Why The Marina Sutton Harbour is the Safest Place to Be
A stone’s throw from the original castle, Sutton Harbour’s sea defence continues to prove it’s unrivalled value to the maritime community.
With the passing of storm Angus and the next one on the list, Barbara, Britain is getting set for another season of battering as the Atlantic weather patterns throw their wintry worst at us – and of course the first port of call for any Sou’Westerly storm is Plymouth. In parallel Devon County Council are establishing an Extreme weather resilience report.
But with the lock gates protecting The Marina at Sutton Harbour and controlling the depth there is room for 44 million gallons of overspill from outside the lock whilst still staying within the safe flood prevention parameters. It means the safety of berth holders and businesses is assured and unlike days of old, the water will not flood the shops of the Barbican and Southside Street. This has already been acted upon this week with a multimillion pound vessel berthing in the harbour for safety before its delivery.
It is safe to say that much of Britain’s Ocean City of Plymouth’s maritime history is concerned with the eternal struggle against tide and tempest.
In the days when Plymouth and Sutton Pool were synonymous and Sutton Pool provided the most shelter, Sutton (the ‘South Town’) was an interesting combination of a flood-pool inside a narrow ridge of limestone rock, which was naturally breached in two places allowing the small boats to pass in and out.
Over the decades, the larger gap on the National Marine Aquarium side was improved to give clearer passage; on the side nearest the Castle’s Barbican tower it was rather smaller and shallower. In the middle was a small ‘island’ on which a small fish warehouse was built; eventually of course the small gap was in-filled forming the area on which the Mayflower Steps now stand – and confusing tourists forever more as they realise the the original steps lurk deep under the pub!
Indeed the last couple of hundred years have seen much re-working of the sides of the Pool, to turn a muddy-beached area into the hard wharf of Sutton Harbour that we see today.
In the days when Sutton Harbour was all about trade, the combinations of gales, a flood of tide from seaward and the opposition of torrents of rain from landward, there were regularly flooding problems. Notably a certain Mr IK Brunel had looked at this undesirable state of affairs, but it wasn’t until 1993 that the protective wall and lock gate was installed by Statutory Harbour Authority the Sutton Harbour Company. Yes – only 1993!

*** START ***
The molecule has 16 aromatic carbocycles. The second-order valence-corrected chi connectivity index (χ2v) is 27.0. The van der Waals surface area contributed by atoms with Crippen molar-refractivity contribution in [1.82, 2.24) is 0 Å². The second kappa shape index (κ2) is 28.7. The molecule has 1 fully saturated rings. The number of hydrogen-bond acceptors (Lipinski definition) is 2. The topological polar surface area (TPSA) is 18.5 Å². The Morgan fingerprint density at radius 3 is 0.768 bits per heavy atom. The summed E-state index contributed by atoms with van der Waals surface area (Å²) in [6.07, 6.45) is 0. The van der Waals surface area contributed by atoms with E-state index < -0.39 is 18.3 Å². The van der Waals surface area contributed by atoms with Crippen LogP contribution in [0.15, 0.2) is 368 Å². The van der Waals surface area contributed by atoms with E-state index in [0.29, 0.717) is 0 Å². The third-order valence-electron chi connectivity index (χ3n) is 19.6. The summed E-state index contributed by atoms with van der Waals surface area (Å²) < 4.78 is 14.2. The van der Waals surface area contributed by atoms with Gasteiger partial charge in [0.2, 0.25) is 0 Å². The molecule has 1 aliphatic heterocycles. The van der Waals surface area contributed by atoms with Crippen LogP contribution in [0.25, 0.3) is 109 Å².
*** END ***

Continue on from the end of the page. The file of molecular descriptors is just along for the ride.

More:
This made an enormous difference, as one local fisherman observed; “The Plymouth Lock Gates on the entrance to Sutton Harbour are worth their weight in gold after helping to stop tidal surges during the recent storms. Without them, like in the past, the Barbican would have flooded all the way up to the Parade Square! Thankfully the lock gates keep us safe”.
But it wasn’t simply a matter of building a wall, and opening and closing its gate at will. The whole project has 24/7 control and monitoring from the Harbour Control Centre overlooking the gates. These are the people that warn you to get off the pedestrian bridge when a boat comes along.
Sutton Harbour Master and Head of Plymouth Fisheries, Pete Bromley, explains; “The lock tower is manned 24/7 and monitors both the tide height and weather conditions. We close the lock gates at 5.7 metres above chart datum (CD) as a matter of course for flood prevention. The lock does not start operating again until the tide has turned and the depth receded to 5.6metres above CD.”
This standard flood prevention procedure is also backed up with the Sutton Harbour’s accurate tide depth gauges and alarms.
Pete Bromley added; “The predicted height of the tide is affected by barometric pressure and storm surges further out in the Atlantic develop a swell which surges up the channel. Areas of low pressure which are associated with bad weather have the effect of allowing the tide to rise higher than that predicted.
With a deep low pressure and a storm surge the height of the tide can be considerably higher and these are the conditions when flooding would usually occur.”
“We are advised through the EA flood line when conditions are likely to put us at risk of flood but in addition we monitor all bad weather and during the last low tide before the arrival of a storm we will close the harbour and maintain a depth of around 3.5mts above CD within the pool. This action has three benefits, the boats are lower and gain protection from the wind from the Quay walls, there is no wave action within the pool and Sutton Harbour itself provides the Barbican with an overflow catchment area to protect the rest of the Barbican from flood.””
Sutton Pool has a wet area of 90,930sq metres and by holding the depth at 3.4mts+CD the harbour has room for 200,046 cubic metres or 44million gallons of overspill from outside the lock and still be within the safe flood prevention parameters.
The outer lock gate defence is 7.2mts+CD but there are three gaps in the adjoining wall on West Pier which Plymouth City Council sand bag and protect as this is in their ownership.